My room mate (Scipio) and I were playing a game of StarCraft II late the other night. He has been playing since beta, and also played Brood War a bit beforehand. I picked up the game in 2011. I was able to destroy him using Bomber's 1 rax FE into 5 rax before your 3rd expansion, with a medivac/bio 1 attack timing push around 10:30. However, this is not the first time I've used this build against him. After the game, he came into my room and explained his frustrations with not being able to counter this build even if he is ready for it. He tells me that he has tried everything he can think of. I suggest looking online (as most people might do) and researching others who have had similar problems and how they dealt with it. He quickly shot that down, preferring to figure things out on his own, as playing is how he learns.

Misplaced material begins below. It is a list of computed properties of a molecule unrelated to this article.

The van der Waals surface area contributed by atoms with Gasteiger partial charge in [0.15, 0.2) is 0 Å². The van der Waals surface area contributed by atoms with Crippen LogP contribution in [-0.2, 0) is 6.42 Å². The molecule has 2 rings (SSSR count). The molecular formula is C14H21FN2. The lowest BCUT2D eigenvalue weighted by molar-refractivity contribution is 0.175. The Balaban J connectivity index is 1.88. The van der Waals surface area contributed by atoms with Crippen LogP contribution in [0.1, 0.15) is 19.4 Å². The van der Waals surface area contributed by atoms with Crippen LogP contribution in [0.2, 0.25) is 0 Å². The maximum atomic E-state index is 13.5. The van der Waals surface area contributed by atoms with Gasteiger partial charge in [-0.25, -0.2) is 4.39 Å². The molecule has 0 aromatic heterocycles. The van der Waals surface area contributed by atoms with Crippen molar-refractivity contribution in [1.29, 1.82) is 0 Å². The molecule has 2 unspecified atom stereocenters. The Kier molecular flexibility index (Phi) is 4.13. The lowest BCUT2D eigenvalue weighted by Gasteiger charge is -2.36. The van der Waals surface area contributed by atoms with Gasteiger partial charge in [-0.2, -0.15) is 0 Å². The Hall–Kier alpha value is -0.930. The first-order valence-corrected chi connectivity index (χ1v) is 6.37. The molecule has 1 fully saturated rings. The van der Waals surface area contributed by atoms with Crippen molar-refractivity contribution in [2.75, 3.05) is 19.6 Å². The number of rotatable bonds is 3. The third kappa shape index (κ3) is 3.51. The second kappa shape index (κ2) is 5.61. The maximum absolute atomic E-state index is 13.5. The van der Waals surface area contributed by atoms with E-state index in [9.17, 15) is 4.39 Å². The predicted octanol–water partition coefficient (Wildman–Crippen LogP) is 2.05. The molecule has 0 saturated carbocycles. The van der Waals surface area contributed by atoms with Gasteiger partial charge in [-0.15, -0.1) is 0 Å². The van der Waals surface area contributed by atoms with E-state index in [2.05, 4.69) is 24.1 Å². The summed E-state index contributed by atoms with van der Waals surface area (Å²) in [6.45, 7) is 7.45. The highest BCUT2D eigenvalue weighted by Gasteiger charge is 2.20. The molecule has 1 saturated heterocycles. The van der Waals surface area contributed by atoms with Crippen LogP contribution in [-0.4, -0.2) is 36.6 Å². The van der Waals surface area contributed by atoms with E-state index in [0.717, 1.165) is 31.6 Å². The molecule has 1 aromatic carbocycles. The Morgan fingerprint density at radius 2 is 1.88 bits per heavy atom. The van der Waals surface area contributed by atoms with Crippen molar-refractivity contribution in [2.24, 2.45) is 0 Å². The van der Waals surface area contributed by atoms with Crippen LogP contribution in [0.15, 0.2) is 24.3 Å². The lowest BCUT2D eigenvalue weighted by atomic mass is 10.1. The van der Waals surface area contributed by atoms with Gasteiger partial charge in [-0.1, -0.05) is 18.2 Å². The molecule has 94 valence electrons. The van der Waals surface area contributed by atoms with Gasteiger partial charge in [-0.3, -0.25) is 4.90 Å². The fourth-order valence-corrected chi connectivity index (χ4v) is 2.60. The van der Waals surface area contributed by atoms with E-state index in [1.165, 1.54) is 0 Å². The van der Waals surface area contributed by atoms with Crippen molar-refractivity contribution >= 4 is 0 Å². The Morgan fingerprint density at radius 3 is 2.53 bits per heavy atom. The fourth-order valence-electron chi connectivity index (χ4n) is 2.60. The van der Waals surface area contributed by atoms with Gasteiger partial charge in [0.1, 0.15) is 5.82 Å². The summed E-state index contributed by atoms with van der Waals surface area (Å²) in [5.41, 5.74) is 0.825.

This leads into the main question I want to ask you all: Is there a "better" way to improve at StarCraft? This short exchange between myself and my room mate led into a discussion that lasted 3 hours into the morning resulting in us being late to work because of lack of sleep. Personally, I like to research the standard because it is standard for a reason. While I don't want to copy and paste popular builds from the internet to my game, I like to have a good game plan and a method to execute it, and usually perfecting a standard build allows this with the most efficiency. With this mastery, creativity comes naturally. However, Scipio has a different outlook. He feels that researching builds interferes with his intuition, impeding his ability to naturally react in certain situations and stopping his creative flow. He feels that the best way to learn is to just play, and that researching what is standard and having a knowledge of how to use standard/how to defend it will just come naturally through his own learning process. Once that point is reached, he believes the intuitive gamer would be far better off than the player who studied standard as opposed to learning it himself through playing. While I agree that you can eventually discover what is most efficient simply through repetition, I feel that it would take astronomical amounts of time to improve with that method. The internet is an amazing resource. I think it is super important to see what other people have figured out about the game and then add that to what you have found out. Though I suppose some people still prefer the "Lone Wolf" approach to competitive gaming. I realize that everybody learns differently (any professor could tell you that) but I feel like some approaches have the potential to be detrimental to the process as a whole. What do you guys think? How do you learn best? Is it all game after game after game, or do you crack down and practice a build order, then hit the ladder? I'm very interested to find out.